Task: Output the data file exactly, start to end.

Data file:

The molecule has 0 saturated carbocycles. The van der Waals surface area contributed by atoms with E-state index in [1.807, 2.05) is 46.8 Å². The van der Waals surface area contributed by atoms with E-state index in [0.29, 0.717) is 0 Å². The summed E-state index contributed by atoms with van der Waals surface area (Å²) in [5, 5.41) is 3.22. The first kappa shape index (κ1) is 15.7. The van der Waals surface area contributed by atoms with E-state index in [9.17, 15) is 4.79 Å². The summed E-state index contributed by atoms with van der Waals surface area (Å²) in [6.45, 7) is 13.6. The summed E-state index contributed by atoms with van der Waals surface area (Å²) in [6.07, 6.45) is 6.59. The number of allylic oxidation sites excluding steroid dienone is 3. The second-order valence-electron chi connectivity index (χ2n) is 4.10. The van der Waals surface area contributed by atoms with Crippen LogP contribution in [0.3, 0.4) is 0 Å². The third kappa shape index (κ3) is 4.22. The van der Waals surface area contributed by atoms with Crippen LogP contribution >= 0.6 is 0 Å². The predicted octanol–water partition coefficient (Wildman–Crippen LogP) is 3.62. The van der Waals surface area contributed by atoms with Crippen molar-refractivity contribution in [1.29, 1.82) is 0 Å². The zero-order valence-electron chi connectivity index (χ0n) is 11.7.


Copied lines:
The molecule has 0 saturated carbocycles. The van der Waals surface area contributed by atoms with E-state index in [1.807, 2.05) is 46.8 Å². The van der Waals surface area contributed by atoms with E-state index in [0.29, 0.717) is 0 Å². The summed E-state index contributed by atoms with van der Waals surface area (Å²) in [5, 5.41) is 3.22. The first kappa shape index (κ1) is 15.7. The van der Waals surface area contributed by atoms with E-state index in [9.17, 15) is 4.79 Å². The summed E-state index contributed by atoms with van der Waals surface area (Å²) in [6.45, 7) is 13.6. The summed E-state index contributed by atoms with van der Waals surface area (Å²) in [6.07, 6.45) is 6.59. The number of allylic oxidation sites excluding steroid dienone is 3. The second-order valence-electron chi connectivity index (χ2n) is 4.10. The van der Waals surface area contributed by atoms with Crippen LogP contribution in [0.3, 0.4) is 0 Å². The third kappa shape index (κ3) is 4.22. The van der Waals surface area contributed by atoms with Crippen LogP contribution >= 0.6 is 0 Å². The predicted octanol–water partition coefficient (Wildman–Crippen LogP) is 3.62. The van der Waals surface area contributed by atoms with Crippen molar-refractivity contribution in [1.29, 1.82) is 0 Å². The zero-order valence-electron chi connectivity index (χ0n) is 11.7.